Investing Is Risky Business

These are the times that test investor’s souls, or at least their tolerance for risk. If you invest in technology, biotech and other stocks that trade on NASDAQ, you’ve seen quite a bit of volatility this year.

What does the future hold?
More volatility, which means risk. In stock market terminology, risk is the chance that your investments will go up or down. The wider the swing, the greater the risk. That definition of risk deviates from investor psychology in one enormous detail. Most of us don’t consider it a big risk that our portfolio will increase in value more than expected. We consider that a blessing. We define risk only as the risk that our portfolios will go down, not up. Yet volatility swings both ways, and to get the greater returns on the upside, we have to tolerate the gut-wrenching dips on the downside.

Too much risk causes panic
If you take on more risk than you can stomach, you are likely to bail at the worst time, when your portfolio is way down and you have lost your courage. You’ll lock in losses in stocks and bonds and mutual funds that probably would have recovered, had you only given them time. So one of the most important things an investor can do is to figure out how much risk you can tolerate, and don’t indulge in investments that are riskier than you can tolerate.

In volatile times you overestimate risk
Your tolerance for risk shifts somewhat based on your recent experiences. Last month I flew cross-country not long after a spate of airplane crashes. Though I’m usually a confident traveler, on the first leg of the flight I was agitated at every bump and air pocket we hit. But on the return flight, I had acclimated once again to the ordinary ups and down of the air currents. That’s human nature – through our biology, we are intended to overestimate risk. When we encounter a frightening event, our bodies react, and when we encounter the event again, we are wary. That kept our ancestors out of the path of saber-toothed tigers. But because we are programmed to avoid pain, we have a distorted view of investment risks. Our instinct is to get out of harm’s way rather than to take a more appropriate long-term perspective.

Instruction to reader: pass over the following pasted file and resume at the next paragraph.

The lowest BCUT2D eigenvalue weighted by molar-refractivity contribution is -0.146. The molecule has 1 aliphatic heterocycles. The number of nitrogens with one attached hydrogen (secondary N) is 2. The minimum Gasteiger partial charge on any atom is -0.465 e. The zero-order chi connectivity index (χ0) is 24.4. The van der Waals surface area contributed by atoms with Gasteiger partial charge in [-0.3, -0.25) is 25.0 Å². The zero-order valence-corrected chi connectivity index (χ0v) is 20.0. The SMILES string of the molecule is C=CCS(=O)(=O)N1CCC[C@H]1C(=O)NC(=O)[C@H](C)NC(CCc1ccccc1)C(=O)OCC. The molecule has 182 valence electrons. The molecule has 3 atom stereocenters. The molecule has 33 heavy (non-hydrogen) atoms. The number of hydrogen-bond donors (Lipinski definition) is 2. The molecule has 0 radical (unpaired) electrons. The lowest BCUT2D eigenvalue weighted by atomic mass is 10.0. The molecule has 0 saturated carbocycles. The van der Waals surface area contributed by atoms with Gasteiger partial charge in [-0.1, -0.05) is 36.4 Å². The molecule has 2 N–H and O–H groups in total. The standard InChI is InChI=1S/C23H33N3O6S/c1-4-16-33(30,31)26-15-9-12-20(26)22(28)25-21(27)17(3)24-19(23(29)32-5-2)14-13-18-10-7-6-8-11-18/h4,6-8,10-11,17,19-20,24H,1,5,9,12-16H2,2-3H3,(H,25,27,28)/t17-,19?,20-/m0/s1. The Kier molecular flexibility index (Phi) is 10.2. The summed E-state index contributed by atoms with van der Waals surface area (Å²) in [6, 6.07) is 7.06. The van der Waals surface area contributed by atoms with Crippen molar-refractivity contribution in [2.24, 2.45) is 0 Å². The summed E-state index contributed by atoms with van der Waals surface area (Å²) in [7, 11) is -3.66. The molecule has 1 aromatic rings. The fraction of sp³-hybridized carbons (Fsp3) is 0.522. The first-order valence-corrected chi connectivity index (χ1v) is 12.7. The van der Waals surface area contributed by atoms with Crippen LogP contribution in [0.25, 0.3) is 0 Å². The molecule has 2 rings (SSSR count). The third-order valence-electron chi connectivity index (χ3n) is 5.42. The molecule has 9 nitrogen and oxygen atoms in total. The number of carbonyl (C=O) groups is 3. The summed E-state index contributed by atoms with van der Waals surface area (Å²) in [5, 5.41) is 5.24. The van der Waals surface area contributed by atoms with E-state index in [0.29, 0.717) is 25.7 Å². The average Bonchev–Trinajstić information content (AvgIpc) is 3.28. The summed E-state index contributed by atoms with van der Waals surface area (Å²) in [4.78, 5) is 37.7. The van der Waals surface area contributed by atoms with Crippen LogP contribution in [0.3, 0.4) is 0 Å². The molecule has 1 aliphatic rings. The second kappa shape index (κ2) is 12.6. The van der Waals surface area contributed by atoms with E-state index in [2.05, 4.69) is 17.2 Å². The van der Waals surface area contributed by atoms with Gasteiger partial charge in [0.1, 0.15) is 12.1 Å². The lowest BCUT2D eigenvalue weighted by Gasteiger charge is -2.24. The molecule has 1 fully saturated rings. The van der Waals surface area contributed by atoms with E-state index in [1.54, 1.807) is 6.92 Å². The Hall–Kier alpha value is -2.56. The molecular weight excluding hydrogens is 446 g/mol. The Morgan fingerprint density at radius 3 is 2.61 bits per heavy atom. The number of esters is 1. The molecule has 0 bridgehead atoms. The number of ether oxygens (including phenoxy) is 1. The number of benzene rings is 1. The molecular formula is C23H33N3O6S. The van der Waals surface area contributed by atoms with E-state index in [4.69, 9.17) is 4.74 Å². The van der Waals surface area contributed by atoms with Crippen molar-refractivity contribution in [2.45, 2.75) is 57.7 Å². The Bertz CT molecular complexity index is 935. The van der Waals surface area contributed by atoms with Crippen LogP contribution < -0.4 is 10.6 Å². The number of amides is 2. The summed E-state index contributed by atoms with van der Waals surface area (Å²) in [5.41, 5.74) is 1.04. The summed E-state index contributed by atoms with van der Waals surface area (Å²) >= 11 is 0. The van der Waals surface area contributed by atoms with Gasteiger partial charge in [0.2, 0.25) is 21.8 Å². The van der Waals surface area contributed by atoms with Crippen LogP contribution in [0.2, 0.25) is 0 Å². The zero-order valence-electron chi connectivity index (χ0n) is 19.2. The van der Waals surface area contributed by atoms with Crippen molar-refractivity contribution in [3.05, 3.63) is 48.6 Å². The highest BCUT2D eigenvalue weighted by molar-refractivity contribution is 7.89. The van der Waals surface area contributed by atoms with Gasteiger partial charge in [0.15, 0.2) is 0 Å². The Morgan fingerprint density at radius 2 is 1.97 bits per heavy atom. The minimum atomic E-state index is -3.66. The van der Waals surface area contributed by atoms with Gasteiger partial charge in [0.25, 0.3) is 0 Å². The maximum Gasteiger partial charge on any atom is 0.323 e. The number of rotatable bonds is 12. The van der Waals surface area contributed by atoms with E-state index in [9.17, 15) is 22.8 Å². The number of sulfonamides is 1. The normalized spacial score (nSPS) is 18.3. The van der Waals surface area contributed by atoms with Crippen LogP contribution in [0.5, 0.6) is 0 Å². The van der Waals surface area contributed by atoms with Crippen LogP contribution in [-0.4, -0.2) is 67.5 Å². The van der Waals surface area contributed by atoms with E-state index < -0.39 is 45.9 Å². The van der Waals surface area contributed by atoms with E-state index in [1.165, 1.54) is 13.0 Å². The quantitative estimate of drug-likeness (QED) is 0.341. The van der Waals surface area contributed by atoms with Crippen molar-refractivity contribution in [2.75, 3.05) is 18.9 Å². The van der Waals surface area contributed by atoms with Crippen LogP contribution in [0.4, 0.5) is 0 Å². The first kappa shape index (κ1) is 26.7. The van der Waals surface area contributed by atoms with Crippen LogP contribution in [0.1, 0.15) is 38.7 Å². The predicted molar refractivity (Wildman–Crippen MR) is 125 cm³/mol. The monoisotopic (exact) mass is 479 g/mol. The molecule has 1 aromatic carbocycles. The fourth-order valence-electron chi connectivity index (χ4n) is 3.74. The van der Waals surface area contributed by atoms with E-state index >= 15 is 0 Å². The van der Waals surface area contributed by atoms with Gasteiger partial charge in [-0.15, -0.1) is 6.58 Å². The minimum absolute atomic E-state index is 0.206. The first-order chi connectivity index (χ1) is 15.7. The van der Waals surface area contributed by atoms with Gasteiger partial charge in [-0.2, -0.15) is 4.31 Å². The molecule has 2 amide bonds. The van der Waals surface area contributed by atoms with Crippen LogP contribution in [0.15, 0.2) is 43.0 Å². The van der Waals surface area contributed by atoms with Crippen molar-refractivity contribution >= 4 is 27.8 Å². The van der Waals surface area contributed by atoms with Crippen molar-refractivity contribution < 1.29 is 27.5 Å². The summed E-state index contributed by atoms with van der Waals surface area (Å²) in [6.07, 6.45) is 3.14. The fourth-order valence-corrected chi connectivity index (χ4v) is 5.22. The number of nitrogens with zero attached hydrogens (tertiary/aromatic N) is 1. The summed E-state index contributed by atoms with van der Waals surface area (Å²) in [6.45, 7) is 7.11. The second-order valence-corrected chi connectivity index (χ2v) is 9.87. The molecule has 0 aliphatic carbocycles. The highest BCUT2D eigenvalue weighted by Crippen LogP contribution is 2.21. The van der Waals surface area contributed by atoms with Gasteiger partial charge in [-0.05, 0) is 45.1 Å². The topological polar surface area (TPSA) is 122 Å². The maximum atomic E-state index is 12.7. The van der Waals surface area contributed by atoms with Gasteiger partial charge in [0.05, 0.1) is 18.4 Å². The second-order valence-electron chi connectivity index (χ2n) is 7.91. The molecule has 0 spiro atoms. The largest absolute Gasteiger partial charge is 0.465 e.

It’s painful to lose
Most people feel the pain of losing much more than they experience the pleasure of winning. If you have the chance to participate in a coin toss where you’ll win $20 if it’s heads, and lose $10 if it’s tails, most people would take the bet. You’ve got a 50% chance to win, and the potential loss is minor. Experimenters have found that if they raise the stakes, most people shy away. Heads you win $20,000, and tails you lose $10,000 is perceived as much more risky, even though the odds are exactly the same.

Our mistakes stay with us
Did you ever make a bad decision? Of course, and I’ll bet you remember quite a few of them. As a matter of fact, most people remember their mistakes far longer than they remember the good decisions they made. That’s why people are inclined to hang onto losing investments, hoping they’ll come back to their purchase price. If they haven’t sold, they don’t have to face their mistake. That’s the premise for this classic story: On the way to the race track one gambler turns to the other and says, “I sure hope I break even today – I could use the money.”